One of the books most intriguing twists – and something I can’t remember coming across before – is that we never know the names of the two characters, nor where they live. Whilst they openly talk about other people and places, they remain anonymous. Kearn’s explains the reasoning for this in his prologue, he wanted to leave it to the reader to decide who these two people are. 

Not a book I would recommend to friends, but it is interesting enough if you enjoy erotic fiction with a bit of a twist. 

A Secret History of Time to Come

A Secret History Of Time To Comeby Robie Macauley

When a book has been out of print for a decade or two you have to as yourself why. Plot? Style? Or just badly written? In the case of Robie Macauley’s book, I don’t think it was any of these. I came across this book by accident and it had had several good reviews, so I thought: why not?

I have to say that I found the story, the writing and the vision all very worthy. The theme of a post-apocalyptic world is not a new one, but Robie Macauly’s future Earth has a unique quality about it. There are several tales within the narrative, but the focus of the story is on two men, separated by generations and disaster. One records the days that lead to the eventual collapse of the structures that hold our society in place; the other driven by some unknown force seeks to learn what happened o the man who had gone before. 

My only real criticism of this book has to be the back story to the events that lead to the downfall of civilization. There is a reason that successful post-apocalyptic stories centre around big global events such as an asteroid strike, a global pandemic or some form of environmental disaster – the effects have to be global for the story to hold together. Macauley’s vision is based on civil unrest and the break down of all and would, therefore, be limit to a single region at the most. Trying to suggest that the civil war in the US would result in the breakdown of society across the globe is either naive or profoundly egotistical. 

However, if you are prepared to accept this admittedly rather large flaw, the book is actually a very good one.

The story is well told. There is plenty of action, some interesting ideas of how the break down might impact on those who come after. The mysterious link between the two characters is never fully explained but did add an interesting element. 

Not a bad book. Not a classic, hence it’s demise. 

Still Me (Me Before You #3)

Still Meby Jojo Moyes

The third (and final?) instalment of Louisa Clark’s journey of self-discovery.

Since her first appearance in the very moving “Me Before You”, Louisa Clark has faced her fears, horrors from her past and her own mortality. She has loved, lost and loved again, following her heart and built a new life away from the confines of the family home.

Here we find her taking up a new job in New York as an assistant and companion to the exotic and temperamental Agnes Gopnik. As she begins to settle into her new role and acquaint herself with life in the Big Apple, she also has to deal with what she has left behind, namely her new boyfriend Sam. Can a fledgeling romance survive the distance she has put between them? Only time will tell, but as she begins to make new friendships maintaining old ones in far off England do seem t be becoming increasingly difficult.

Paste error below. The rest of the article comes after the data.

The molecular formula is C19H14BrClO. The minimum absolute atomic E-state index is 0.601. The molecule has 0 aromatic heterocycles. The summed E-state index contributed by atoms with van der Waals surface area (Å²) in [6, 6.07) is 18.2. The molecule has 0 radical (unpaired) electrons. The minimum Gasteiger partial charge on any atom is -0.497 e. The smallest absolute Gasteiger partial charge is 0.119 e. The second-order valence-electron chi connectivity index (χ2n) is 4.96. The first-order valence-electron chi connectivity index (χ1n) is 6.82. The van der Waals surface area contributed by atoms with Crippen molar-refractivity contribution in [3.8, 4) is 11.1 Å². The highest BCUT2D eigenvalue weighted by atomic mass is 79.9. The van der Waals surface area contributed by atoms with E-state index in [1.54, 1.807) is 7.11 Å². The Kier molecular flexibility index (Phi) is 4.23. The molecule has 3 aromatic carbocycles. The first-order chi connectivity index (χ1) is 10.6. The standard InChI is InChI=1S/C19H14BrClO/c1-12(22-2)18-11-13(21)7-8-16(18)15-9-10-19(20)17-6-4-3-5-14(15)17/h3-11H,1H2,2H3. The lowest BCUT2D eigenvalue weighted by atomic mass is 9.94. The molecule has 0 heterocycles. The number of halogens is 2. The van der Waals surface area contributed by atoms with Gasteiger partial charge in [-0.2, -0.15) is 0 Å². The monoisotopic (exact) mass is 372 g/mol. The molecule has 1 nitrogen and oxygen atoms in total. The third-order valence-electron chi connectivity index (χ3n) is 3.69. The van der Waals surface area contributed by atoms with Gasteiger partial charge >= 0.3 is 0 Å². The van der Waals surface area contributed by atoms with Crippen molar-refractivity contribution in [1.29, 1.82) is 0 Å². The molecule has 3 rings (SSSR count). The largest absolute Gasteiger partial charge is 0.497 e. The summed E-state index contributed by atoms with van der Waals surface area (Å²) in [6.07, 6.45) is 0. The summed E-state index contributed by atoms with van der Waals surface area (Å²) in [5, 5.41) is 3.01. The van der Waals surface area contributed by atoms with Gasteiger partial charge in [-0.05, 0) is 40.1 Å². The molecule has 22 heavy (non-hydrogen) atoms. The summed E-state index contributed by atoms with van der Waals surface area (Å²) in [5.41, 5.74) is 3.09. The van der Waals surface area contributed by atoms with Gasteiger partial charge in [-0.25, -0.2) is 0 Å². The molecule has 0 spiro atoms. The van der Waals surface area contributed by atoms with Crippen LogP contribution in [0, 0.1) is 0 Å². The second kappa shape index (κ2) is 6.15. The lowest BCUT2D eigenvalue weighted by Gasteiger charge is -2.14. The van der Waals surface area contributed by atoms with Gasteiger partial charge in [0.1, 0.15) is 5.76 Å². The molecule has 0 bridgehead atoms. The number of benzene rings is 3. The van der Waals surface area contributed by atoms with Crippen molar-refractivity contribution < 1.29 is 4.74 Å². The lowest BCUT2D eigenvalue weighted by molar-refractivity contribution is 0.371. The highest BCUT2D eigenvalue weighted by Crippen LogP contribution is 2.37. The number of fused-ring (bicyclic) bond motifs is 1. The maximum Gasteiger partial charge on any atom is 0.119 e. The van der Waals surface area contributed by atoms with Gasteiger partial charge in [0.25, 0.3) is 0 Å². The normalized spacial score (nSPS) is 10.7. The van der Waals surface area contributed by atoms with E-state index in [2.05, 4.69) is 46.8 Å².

Louisa Clark is Jojo Moyes’ most endearing and captivating creation. She is something of an anti-heroine. She does not comply with any stereotypes and for me, that is what makes these books so much more interesting.

If I am being totally honest, the previous book was a little disappointing, but I think that is largely because the first was such a hard act to follow. As a conclusion to Louisa’s story, “Still Me” as something of a return to form. She has to face a number of challenges, not least of which is finding herself homeless and jobless at one point. But her positivity and belief in human nature and it has to be said, her rather unconventional sense of fashion, prove to be her salvation. In forcing Louisa to question what and who she is, Jojo Moyes throws those questions out to the reader. Do we shape ourselves to fit in with those around us, or do we go our own way?

“Still Me” is a great read. I have to admit that the more I read the more enjoy Jojo Moyes’ work. Hidden beneath the sugary romance are some interesting plots and questions that go beyond the usual romantic fiction.

The Vanishing

The Vanishingby Wendy Webb

You just know that when your hero finds themselves in a large old house in the middle of nowhere, things are going to get a little spooky. Whilst that may be a given, the intriguing twists and turns of “The Vanishing” certainly isn’t. Julia Bishop’s life is a mess. Through no fault of her own, she finds herself totally alone and facing ruin when a total stranger offers her a lifeline in the shape of a home and a job. It may sound too good to be true, and any rational person might question the offer, but with nowhere else to turn, Julia accepts and twenty-four hours later finds herself at Havenwood, the Sinclaire’s rambling family estate close to the banks of Lake Superior.

Her new job is as a companion to horror novelist Amaris Sinclaire. Once famous, she is now a recluse who the rest of the world believes to be dead. But coming face to face with a dead author is the least of the surprises that await Julia as she learns more not only about the estate but also about her own past. 

From the very first day, Julia begins to suspect that things are not as they should be. ON the surface everyone is friendly and she feels accepted as if part of the family, but something isn’t quite right. She begins to see visions that she at first puts down to not taking her medication, but then begins to believe have a more sinister origin. It doesn’t help when all she gets from those around her are platitudes and reassurances.

No one denies that the house is haunted. The question is what or who by, and what does it have to do with Julia who has never been to the house before. Or has she?

Like her previous books, Wendy weaves a tangled web (sorry about that!) that left me gripped and fascinated right to the very end. For me, The Vanishing is further proof, if it were needed, that Wendy Webb is a great storyteller and a master of the gothic horror genre.